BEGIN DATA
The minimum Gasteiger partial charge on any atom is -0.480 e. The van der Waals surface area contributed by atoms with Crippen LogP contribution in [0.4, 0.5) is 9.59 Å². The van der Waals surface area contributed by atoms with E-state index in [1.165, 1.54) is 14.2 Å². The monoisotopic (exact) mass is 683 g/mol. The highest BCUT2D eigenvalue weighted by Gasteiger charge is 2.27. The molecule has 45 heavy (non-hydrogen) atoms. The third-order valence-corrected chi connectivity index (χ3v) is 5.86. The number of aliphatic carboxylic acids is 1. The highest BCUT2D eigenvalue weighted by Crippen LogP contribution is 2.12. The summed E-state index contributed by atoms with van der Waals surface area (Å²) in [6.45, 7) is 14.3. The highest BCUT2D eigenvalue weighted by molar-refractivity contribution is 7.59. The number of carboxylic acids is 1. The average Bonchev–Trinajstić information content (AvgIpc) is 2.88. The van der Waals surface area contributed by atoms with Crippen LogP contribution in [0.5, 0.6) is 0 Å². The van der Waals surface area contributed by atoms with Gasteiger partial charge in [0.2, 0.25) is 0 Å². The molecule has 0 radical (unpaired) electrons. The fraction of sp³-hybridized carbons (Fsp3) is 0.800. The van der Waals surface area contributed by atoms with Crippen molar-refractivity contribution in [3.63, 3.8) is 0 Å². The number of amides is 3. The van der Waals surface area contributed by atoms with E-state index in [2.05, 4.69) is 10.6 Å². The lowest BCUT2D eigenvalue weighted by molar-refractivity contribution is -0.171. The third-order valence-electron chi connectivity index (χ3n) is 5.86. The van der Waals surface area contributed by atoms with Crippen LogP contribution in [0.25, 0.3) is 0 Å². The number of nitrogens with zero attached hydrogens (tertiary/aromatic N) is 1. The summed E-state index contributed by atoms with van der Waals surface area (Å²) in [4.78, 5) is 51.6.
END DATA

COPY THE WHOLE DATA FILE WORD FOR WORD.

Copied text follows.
The minimum Gasteiger partial charge on any atom is -0.480 e. The van der Waals surface area contributed by atoms with Crippen LogP contribution in [0.4, 0.5) is 9.59 Å². The van der Waals surface area contributed by atoms with E-state index in [1.165, 1.54) is 14.2 Å². The monoisotopic (exact) mass is 683 g/mol. The highest BCUT2D eigenvalue weighted by Gasteiger charge is 2.27. The molecule has 45 heavy (non-hydrogen) atoms. The third-order valence-corrected chi connectivity index (χ3v) is 5.86. The number of aliphatic carboxylic acids is 1. The highest BCUT2D eigenvalue weighted by Crippen LogP contribution is 2.12. The summed E-state index contributed by atoms with van der Waals surface area (Å²) in [6.45, 7) is 14.3. The highest BCUT2D eigenvalue weighted by molar-refractivity contribution is 7.59. The number of carboxylic acids is 1. The average Bonchev–Trinajstić information content (AvgIpc) is 2.88. The van der Waals surface area contributed by atoms with Crippen LogP contribution in [0.5, 0.6) is 0 Å². The van der Waals surface area contributed by atoms with Gasteiger partial charge in [0.2, 0.25) is 0 Å². The molecule has 0 radical (unpaired) electrons. The fraction of sp³-hybridized carbons (Fsp3) is 0.800. The van der Waals surface area contributed by atoms with Crippen molar-refractivity contribution in [3.63, 3.8) is 0 Å². The number of amides is 3. The van der Waals surface area contributed by atoms with E-state index in [2.05, 4.69) is 10.6 Å². The lowest BCUT2D eigenvalue weighted by molar-refractivity contribution is -0.171. The third-order valence-electron chi connectivity index (χ3n) is 5.86. The van der Waals surface area contributed by atoms with Crippen LogP contribution in [0.25, 0.3) is 0 Å². The number of nitrogens with zero attached hydrogens (tertiary/aromatic N) is 1. The summed E-state index contributed by atoms with van der Waals surface area (Å²) in [4.78, 5) is 51.6.